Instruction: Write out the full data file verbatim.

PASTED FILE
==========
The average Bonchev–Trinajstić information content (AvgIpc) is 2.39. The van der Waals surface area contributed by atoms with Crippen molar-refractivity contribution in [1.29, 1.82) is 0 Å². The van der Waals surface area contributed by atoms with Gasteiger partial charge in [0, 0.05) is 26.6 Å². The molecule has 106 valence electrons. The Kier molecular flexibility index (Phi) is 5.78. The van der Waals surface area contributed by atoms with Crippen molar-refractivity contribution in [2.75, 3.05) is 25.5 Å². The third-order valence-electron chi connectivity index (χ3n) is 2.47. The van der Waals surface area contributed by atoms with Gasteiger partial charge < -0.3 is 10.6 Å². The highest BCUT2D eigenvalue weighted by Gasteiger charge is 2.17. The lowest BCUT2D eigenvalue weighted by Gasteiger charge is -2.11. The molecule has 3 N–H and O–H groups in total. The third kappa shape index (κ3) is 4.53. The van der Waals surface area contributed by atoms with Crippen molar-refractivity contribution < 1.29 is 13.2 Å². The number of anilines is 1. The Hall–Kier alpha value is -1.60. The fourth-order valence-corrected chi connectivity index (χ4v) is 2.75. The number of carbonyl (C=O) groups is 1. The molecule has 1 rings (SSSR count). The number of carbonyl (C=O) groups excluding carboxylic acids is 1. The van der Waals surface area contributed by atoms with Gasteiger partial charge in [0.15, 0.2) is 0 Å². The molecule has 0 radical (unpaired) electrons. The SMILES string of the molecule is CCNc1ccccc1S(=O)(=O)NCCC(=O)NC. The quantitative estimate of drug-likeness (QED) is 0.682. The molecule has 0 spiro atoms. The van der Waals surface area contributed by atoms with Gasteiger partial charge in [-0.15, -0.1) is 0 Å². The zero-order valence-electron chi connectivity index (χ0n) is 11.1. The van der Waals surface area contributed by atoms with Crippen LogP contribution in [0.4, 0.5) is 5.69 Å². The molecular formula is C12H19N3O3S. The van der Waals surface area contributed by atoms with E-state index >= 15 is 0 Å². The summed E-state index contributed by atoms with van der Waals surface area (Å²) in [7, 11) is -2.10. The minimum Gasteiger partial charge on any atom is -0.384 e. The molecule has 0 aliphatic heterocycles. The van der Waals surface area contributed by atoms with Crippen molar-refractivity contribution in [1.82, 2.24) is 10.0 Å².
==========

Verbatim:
The average Bonchev–Trinajstić information content (AvgIpc) is 2.39. The van der Waals surface area contributed by atoms with Crippen molar-refractivity contribution in [1.29, 1.82) is 0 Å². The van der Waals surface area contributed by atoms with Gasteiger partial charge in [0, 0.05) is 26.6 Å². The molecule has 106 valence electrons. The Kier molecular flexibility index (Phi) is 5.78. The van der Waals surface area contributed by atoms with Crippen molar-refractivity contribution in [2.75, 3.05) is 25.5 Å². The third-order valence-electron chi connectivity index (χ3n) is 2.47. The van der Waals surface area contributed by atoms with Gasteiger partial charge < -0.3 is 10.6 Å². The highest BCUT2D eigenvalue weighted by Gasteiger charge is 2.17. The lowest BCUT2D eigenvalue weighted by Gasteiger charge is -2.11. The molecule has 3 N–H and O–H groups in total. The third kappa shape index (κ3) is 4.53. The van der Waals surface area contributed by atoms with Crippen molar-refractivity contribution < 1.29 is 13.2 Å². The number of anilines is 1. The Hall–Kier alpha value is -1.60. The fourth-order valence-corrected chi connectivity index (χ4v) is 2.75. The number of carbonyl (C=O) groups is 1. The molecule has 1 rings (SSSR count). The number of carbonyl (C=O) groups excluding carboxylic acids is 1. The van der Waals surface area contributed by atoms with Gasteiger partial charge in [0.15, 0.2) is 0 Å². The molecule has 0 radical (unpaired) electrons. The SMILES string of the molecule is CCNc1ccccc1S(=O)(=O)NCCC(=O)NC. The quantitative estimate of drug-likeness (QED) is 0.682. The molecule has 0 spiro atoms. The van der Waals surface area contributed by atoms with Gasteiger partial charge in [-0.15, -0.1) is 0 Å². The zero-order valence-electron chi connectivity index (χ0n) is 11.1. The van der Waals surface area contributed by atoms with Crippen LogP contribution in [0.4, 0.5) is 5.69 Å². The molecular formula is C12H19N3O3S. The van der Waals surface area contributed by atoms with E-state index >= 15 is 0 Å². The summed E-state index contributed by atoms with van der Waals surface area (Å²) in [7, 11) is -2.10. The minimum Gasteiger partial charge on any atom is -0.384 e. The molecule has 0 aliphatic heterocycles. The van der Waals surface area contributed by atoms with Crippen molar-refractivity contribution in [1.82, 2.24) is 10.0 Å².